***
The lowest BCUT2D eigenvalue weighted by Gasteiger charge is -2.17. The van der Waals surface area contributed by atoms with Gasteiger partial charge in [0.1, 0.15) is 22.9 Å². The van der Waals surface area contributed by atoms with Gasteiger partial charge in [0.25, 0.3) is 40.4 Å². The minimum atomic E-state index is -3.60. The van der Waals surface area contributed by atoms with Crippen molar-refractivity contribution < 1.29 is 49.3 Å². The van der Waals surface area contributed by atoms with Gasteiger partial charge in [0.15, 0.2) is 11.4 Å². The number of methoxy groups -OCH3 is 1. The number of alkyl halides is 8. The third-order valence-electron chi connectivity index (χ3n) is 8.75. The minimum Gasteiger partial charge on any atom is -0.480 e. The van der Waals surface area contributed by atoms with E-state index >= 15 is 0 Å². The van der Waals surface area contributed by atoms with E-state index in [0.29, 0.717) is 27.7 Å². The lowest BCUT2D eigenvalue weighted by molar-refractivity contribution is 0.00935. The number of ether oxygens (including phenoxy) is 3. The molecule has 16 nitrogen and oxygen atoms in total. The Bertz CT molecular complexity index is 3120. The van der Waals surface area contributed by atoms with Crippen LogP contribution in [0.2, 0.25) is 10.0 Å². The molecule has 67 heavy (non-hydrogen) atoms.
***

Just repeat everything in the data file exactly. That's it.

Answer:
The lowest BCUT2D eigenvalue weighted by Gasteiger charge is -2.17. The van der Waals surface area contributed by atoms with Gasteiger partial charge in [0.1, 0.15) is 22.9 Å². The van der Waals surface area contributed by atoms with Gasteiger partial charge in [0.25, 0.3) is 40.4 Å². The minimum atomic E-state index is -3.60. The van der Waals surface area contributed by atoms with Crippen molar-refractivity contribution < 1.29 is 49.3 Å². The van der Waals surface area contributed by atoms with Gasteiger partial charge in [0.15, 0.2) is 11.4 Å². The number of methoxy groups -OCH3 is 1. The number of alkyl halides is 8. The third-order valence-electron chi connectivity index (χ3n) is 8.75. The minimum Gasteiger partial charge on any atom is -0.480 e. The van der Waals surface area contributed by atoms with E-state index >= 15 is 0 Å². The van der Waals surface area contributed by atoms with E-state index in [0.29, 0.717) is 27.7 Å². The lowest BCUT2D eigenvalue weighted by molar-refractivity contribution is 0.00935. The number of ether oxygens (including phenoxy) is 3. The molecule has 16 nitrogen and oxygen atoms in total. The Bertz CT molecular complexity index is 3120. The van der Waals surface area contributed by atoms with Crippen LogP contribution in [0.2, 0.25) is 10.0 Å². The molecule has 67 heavy (non-hydrogen) atoms.